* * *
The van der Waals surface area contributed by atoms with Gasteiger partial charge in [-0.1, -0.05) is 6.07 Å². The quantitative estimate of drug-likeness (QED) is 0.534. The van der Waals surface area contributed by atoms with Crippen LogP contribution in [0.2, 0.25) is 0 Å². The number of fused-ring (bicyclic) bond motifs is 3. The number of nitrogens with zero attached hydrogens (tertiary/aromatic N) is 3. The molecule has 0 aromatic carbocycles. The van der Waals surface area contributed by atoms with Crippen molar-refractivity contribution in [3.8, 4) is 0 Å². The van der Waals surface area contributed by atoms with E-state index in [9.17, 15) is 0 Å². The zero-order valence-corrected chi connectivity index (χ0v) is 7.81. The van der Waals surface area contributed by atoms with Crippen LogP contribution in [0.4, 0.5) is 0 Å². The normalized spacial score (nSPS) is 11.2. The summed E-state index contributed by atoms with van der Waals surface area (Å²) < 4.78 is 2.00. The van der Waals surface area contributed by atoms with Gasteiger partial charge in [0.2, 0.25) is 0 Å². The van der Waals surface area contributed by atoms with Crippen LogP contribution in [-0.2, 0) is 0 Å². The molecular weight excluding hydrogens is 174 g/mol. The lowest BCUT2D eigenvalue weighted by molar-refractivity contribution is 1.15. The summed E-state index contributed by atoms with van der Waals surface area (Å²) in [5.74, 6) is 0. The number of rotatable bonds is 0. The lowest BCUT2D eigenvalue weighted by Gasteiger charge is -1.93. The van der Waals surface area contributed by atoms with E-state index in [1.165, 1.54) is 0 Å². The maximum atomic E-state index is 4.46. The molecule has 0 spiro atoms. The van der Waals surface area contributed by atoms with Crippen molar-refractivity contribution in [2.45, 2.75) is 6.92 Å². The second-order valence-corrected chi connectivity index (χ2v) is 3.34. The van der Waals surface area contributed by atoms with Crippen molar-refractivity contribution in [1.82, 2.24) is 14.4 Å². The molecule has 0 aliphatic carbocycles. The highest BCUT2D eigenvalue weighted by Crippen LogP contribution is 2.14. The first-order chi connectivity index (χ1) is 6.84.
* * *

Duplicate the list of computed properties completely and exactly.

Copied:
The van der Waals surface area contributed by atoms with Gasteiger partial charge in [-0.1, -0.05) is 6.07 Å². The quantitative estimate of drug-likeness (QED) is 0.534. The van der Waals surface area contributed by atoms with Crippen LogP contribution in [0.2, 0.25) is 0 Å². The number of fused-ring (bicyclic) bond motifs is 3. The number of nitrogens with zero attached hydrogens (tertiary/aromatic N) is 3. The molecule has 0 aromatic carbocycles. The van der Waals surface area contributed by atoms with Crippen molar-refractivity contribution in [3.8, 4) is 0 Å². The van der Waals surface area contributed by atoms with E-state index in [9.17, 15) is 0 Å². The zero-order valence-corrected chi connectivity index (χ0v) is 7.81. The van der Waals surface area contributed by atoms with Crippen LogP contribution in [0.4, 0.5) is 0 Å². The normalized spacial score (nSPS) is 11.2. The summed E-state index contributed by atoms with van der Waals surface area (Å²) < 4.78 is 2.00. The van der Waals surface area contributed by atoms with Gasteiger partial charge in [0.2, 0.25) is 0 Å². The van der Waals surface area contributed by atoms with Crippen LogP contribution in [-0.2, 0) is 0 Å². The molecular weight excluding hydrogens is 174 g/mol. The lowest BCUT2D eigenvalue weighted by molar-refractivity contribution is 1.15. The summed E-state index contributed by atoms with van der Waals surface area (Å²) in [5.74, 6) is 0. The number of rotatable bonds is 0. The lowest BCUT2D eigenvalue weighted by Gasteiger charge is -1.93. The van der Waals surface area contributed by atoms with E-state index in [1.165, 1.54) is 0 Å². The maximum atomic E-state index is 4.46. The molecule has 0 spiro atoms. The van der Waals surface area contributed by atoms with Crippen molar-refractivity contribution in [2.45, 2.75) is 6.92 Å². The second-order valence-corrected chi connectivity index (χ2v) is 3.34. The van der Waals surface area contributed by atoms with Crippen molar-refractivity contribution in [1.82, 2.24) is 14.4 Å². The molecule has 0 aliphatic carbocycles. The highest BCUT2D eigenvalue weighted by Crippen LogP contribution is 2.14. The first-order chi connectivity index (χ1) is 6.84.